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Anyone training with Clark Montgomery?

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  • Anyone training with Clark Montgomery?

    I've watched Clark come up the ranks for many years...loved seeing him and Loughan Glen in Mark Leyher's (Hoofclix) pics at Pine Top Farm; their test at the Fork today was simply beautiful. Anyone out there training with Clark? Is he as good a trainer/teacher as he is a rider? a good friend of mine is thinking of going out to work with him when she returns from a stint across the pond...anyone got info re: Clark as an instructor?
    ~ it no longer matters what level I do, as long as I am doing it..~ with many thanks, to Elizabeth Callahan

  • #2
    I've not had the pleasure of meeting him but I love to watch the way he rides and presents horses, and glad you have been able to see him up close! I value your impressions.
    I don't know anyone who has ridden with him. So no help to you! Hey are you going to Rolex, RFI?
    Proud & Permanent Student Of The Long Road
    Read me: EN (http://eventingnation.com/author/annemarch/) and HJU (http://horsejunkiesunited.com/author/holly-covey/)

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    • #3
      I'll never forget him duking it out with Gwennie at one of those O'Connor event camps we went to. Gwen had had ENOUGH of the damn carrot-stick, rope-shaking crap and was fighting back like only an opinionated old chestnut warmblood broad could. Karen O. Wanted no part of the mare, so she handed her over to Clark, who in short order had old Gwennie subdued and meekly toeing the Parelli line. Gwen never argued about it again. I must admit to not waving sticks and ropes at her after that week, however.
      Click here before you buy.

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      • #4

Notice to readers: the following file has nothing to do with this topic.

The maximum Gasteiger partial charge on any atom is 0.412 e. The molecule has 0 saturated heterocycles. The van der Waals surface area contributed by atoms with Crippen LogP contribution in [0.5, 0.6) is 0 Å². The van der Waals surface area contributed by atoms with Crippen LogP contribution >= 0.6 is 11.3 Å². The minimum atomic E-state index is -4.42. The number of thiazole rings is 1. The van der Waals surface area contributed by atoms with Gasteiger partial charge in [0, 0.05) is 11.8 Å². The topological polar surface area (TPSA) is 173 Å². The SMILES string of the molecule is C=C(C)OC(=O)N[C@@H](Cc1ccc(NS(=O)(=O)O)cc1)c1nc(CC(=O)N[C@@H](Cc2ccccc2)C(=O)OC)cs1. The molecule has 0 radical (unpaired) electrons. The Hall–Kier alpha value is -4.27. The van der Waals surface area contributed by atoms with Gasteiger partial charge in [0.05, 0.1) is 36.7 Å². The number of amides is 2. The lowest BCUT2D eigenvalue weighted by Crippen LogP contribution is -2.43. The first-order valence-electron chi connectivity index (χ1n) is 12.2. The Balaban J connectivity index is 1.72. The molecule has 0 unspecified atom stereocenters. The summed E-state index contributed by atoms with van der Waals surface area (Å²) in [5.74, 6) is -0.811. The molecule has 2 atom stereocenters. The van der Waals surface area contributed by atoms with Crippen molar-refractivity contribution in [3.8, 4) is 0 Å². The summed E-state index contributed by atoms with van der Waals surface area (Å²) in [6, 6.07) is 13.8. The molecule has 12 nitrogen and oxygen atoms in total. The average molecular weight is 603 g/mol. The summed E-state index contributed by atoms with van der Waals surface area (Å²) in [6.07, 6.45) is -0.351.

Never ridden with him or met him but LOVE watching him go at shows. Softest, quietest rider I've seen, truly a pleasure to watch go.
        Balanced Care Equine

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        • #5
          I don't have personal experience riding with him, but I did attend many of the same shows when he was based in Texas before moving to Britain, then Georgia. While there I made the point (and had the pleasure) to watch him ride and teach. Back then he was obviously very talented but a bit "rough" on the flat. Now, I see a lot more finesse and polish in his riding. I am so impressed with his hard work.

          As for teaching, I remember thinking he was a much more effective teacher over fences than on the flat. But along with his riding that probably has greatly improved as well. As for style, I remember him being respectful towards his students, but expected them to work. I know this is dated info, but I hope it helped!
          You know you're a horse person when your mother, who has no grandchildren, gets cards addressed to Grandma, signed by the horses, cats, and dogs.

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          • #6
            Training with CM

            I believe that Donna Miller and Devon Brown are currently training with him. You might email Donna about it. Donna seemed very happy last time we chatted about it via email or FB.

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            • #7
              faybe: Exactly my sentiments!
              "We can judge the heart of a man by his treatment of animals" Immanuel Kant

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              • #8
                Originally posted by faybe View Post
                Never ridden with him or met him but LOVE watching him go at shows. Softest, quietest rider I've seen, truly a pleasure to watch go.
                This was up on EN. Lovely ride!! so fluid.

                http://www.youtube.com/watch?v=WYKsY...layer_embedded
                Don't let anyone tell you that your ideas or dreams are foolish. There is a millionaire walking around who invented the pool noodle.

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                • #9
                  I have seen him teach, and hes as good of a coach as he is a rider! I personally wouldn't pass up a chance to work with him.

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                  • #10
                    Originally posted by pony grandma View Post
                    This was up on EN. Lovely ride!! so fluid.

                    http://www.youtube.com/watch?v=WYKsY...layer_embedded
                    What a lovely horse! The rider seems to have "busy" ankles. Why does that happen? Is the horse hard to move forward? I've seen some dressage-only riders do this too. Just curious.
                    Hillary Rodham Clinton - the peoples choice for president.

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                    • #11